Discusses distribution network from how products enter to final destination, including reliability of distribution systems, distribution centers, ports, etc.
Wholesale trade and distribution is concentrated in major towns around the country, including Lusaka, Kitwe, Ndola, Livingstone, Kasama, Solwezi, and Chipata.
Goods destined for Zambia arrive via South Africa (Durban, Port Elizabeth, and East London), Namibia (Walvis Bay), Mozambique (Beira and Nacala), and Tanzania (Dar es Salaam). Durban, Walvis Bay and Dar es Salaam are the most commonly used seaports. Imports coming via seaports in Durban, Walvis Bay, and Dar es Salaam can take up to two weeks to reach Zambia, due primarily to delays at border crossings.
Virtually all imports are transported by truck and enter Zambia through Chirundu and Livingstone (on the Zimbabwean border), Kazungula (on the Botswana border), Nakonde (on the Tanzanian border), and Sesheke (on the Namibian border). The Kasumbalesa border with DRC, Nakonde border with Tanzania, and Chanida border with Mozambique see a great deal of mining sector-related traffic. The volume of imports conducted through airports such as Lusaka’s Kenneth Kaunda International Airport is small relative to land-based imports.
Zambia has a few reliable express delivery services, including international companies such as DHL, Mercury Express Logistics, FedEx, and the Express Mail Service (EMS) offered by the Zambia Postal Service Corporation.
EMS has the widest domestic network utilizing Zambian Post Office infrastructure, which has 144 outlets and a fleet of delivery vehicles. Express delivery of letters, documents, and parcels within Zambia can be same-day or take up to 48 hours, depending on distance. International deliveries in the region and to Europe can take between one to four days; it is generally four to seven days to the United States and Canada. The COVID-19 pandemic and subsequent international flight and border crossing disruptions have at times negatively impacted delivery timelines.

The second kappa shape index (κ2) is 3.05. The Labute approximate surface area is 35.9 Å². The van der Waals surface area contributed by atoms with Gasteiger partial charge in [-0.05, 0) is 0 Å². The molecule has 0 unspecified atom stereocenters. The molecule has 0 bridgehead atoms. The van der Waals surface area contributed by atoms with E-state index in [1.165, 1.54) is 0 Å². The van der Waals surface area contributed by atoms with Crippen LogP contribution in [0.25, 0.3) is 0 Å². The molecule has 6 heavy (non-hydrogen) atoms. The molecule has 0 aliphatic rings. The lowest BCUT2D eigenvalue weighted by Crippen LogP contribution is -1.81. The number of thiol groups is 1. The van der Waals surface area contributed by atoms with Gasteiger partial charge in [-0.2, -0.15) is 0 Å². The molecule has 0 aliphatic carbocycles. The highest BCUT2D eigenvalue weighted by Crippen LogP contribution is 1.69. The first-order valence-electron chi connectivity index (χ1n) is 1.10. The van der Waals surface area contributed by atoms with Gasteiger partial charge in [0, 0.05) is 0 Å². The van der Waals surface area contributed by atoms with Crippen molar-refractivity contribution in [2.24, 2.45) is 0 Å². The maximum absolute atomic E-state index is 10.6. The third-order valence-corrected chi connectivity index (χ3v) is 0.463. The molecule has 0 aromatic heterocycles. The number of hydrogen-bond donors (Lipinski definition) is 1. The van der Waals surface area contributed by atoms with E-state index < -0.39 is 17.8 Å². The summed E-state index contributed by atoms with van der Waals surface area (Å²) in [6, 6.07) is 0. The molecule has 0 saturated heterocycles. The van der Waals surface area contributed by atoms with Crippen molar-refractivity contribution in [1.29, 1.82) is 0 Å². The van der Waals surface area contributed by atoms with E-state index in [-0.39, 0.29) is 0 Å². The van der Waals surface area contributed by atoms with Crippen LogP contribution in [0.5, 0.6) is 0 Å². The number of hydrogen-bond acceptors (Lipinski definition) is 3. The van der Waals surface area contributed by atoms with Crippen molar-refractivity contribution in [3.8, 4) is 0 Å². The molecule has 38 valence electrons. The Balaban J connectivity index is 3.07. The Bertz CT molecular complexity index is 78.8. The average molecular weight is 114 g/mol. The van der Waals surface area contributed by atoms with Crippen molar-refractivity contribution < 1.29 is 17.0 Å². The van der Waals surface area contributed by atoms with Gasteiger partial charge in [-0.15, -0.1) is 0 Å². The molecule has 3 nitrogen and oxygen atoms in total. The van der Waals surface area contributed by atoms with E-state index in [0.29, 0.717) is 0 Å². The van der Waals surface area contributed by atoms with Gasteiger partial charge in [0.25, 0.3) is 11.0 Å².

In the case of export, the government requires a customs declaration form and commercial invoice quoted in any convertible currency for clearance. The customer service centers and salesclerks at the above cited companies can advise on proper packaging. The minimum weight for a single parcel is 30 kilograms, but this is negotiable depending on the nature of the parcel. In the case of dutiable items, customs agents require recipients to collect parcels so officials can perform a customs examination. Any mail items valued above $300 would be assessed by customs officials, who would also charge a certain percentage for the package.
All U.S. companies should exercise due diligence before doing business in Zambia. The Embassy has the capacity to provide publicly available information about local companies when requested through a U.S. Department of Commerce district office or U.S. Export Assistance Center, or when contacted directly by a U.S. company requesting an International Company Profile (ICP) service. The ICP is the Department of Commerce’s background check on the reliability of potential trading partners. An ICP report includes information on a prospective client including principal owners, year established, size, sales, financial information, trade references, general reputation, type of organization and territory covered, and a personal visit by an Embassy official to give a professional opinion of the company. A U.S. exporter can obtain this information, as well as detailed answers to specific questions about the prospective partner, in a confidential report. In addition, the U.S. Embassy will provide a recommendation on the suitability of the profiled company as a business partner, based on publicly available information. For more detailed investigations into local businesses, local attorneys or business consultants can provide comprehensive assistance in determining the bona fides of a prospective business partner.